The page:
Tuesday, January 3, 2006

Grocery Lessons

You remember those old posters that said "Everything I needed to know, I learned in Kindergarten?"

I've always been kinda partial to the one that said "Everything I needed to learn, I learned from Star Trek", but that's probably just the geek in me speaking.
But I know that I learned at lot during my high school years of working at Canada Safeway, and it's funny how God brings memories of those days to mind every now and then, and how it provokes my thinking about the present.

It was a Wednesday evening shift, and Wednesdays were typically not as busy as other days of the week, with lower customer numbers, and no semi-truck to be unloaded. My two buddies and I had worked diligently in the early part of our shift, and we had actually finished about 98% of the store-closing tasks that were required, and we still had a couple of hours left before the store closed.

We were standing around in the back room, laughing and talking, when our manager strode briskly through the doors. "Finished for the night, gentlemen?" he asked, in his usual abrupt and business-like manner.

Not sensing for a second our imminent and implied doom, we cheerfully replied, "Hey, just look! We've got everything finished already -- just a couple of minor bits that we can't do till the store actually closes!" We were naively self-congratulatory, and for some inexplicable reason seemed to believe that our manager would share our joy.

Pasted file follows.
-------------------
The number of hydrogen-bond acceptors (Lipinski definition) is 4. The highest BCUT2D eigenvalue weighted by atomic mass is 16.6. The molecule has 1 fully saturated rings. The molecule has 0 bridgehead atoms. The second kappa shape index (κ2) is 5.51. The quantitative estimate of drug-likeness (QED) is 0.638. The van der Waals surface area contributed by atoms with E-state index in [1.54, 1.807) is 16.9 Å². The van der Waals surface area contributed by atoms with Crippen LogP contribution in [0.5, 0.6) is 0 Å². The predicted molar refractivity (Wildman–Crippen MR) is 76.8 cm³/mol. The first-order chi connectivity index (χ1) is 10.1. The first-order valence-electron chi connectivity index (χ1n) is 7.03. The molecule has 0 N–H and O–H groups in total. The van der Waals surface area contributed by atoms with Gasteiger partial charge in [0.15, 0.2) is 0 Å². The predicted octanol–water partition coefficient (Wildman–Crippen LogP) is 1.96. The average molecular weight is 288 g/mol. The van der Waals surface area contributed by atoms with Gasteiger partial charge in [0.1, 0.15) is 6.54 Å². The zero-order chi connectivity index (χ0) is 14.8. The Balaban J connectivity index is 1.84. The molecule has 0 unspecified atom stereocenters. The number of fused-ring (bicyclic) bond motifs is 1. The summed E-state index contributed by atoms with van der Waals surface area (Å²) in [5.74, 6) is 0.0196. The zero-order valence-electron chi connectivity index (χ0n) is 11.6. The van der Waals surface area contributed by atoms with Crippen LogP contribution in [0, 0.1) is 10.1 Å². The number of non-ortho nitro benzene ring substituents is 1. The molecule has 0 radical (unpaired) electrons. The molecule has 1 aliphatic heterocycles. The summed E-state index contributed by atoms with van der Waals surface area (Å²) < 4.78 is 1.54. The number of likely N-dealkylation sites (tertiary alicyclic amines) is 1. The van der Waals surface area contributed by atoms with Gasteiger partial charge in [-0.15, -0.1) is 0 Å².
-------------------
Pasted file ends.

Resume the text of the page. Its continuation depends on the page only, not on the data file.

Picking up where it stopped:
He said nothing for a moment, only looking back and forth at the three of us, hands on his hips. "Come with me," he finally said, and led us away like lambs to the slaughter.

We all ended up with the dregs of possible store duties. I can't remember what the other two penitents ended up doing, but I spent the next two hours in the milk freezer, scraping up the spilled (aged, rotten, and extremely odourous) milk that had congealed on the floor in the back freezer.

After that night, we suddenly discovered that -- if we'd only look around -- there was always something else that we could be working on, and it would consistently be much more enjoyable than scraping the floor of the milk freezer.

Our mananger had never said a word to us, beyond giving us our new duties. He never had to explain the lesson. It was immediately obvious: there's always something else to do. Just look around. Be observant. Lift up your eyes from your own small little world, and see what else needs to be done.
Do you not say, 'Four months more and then the harvest'? I tell you, open your eyes and look at the fields! They are ripe for harvest. (John 4:35)

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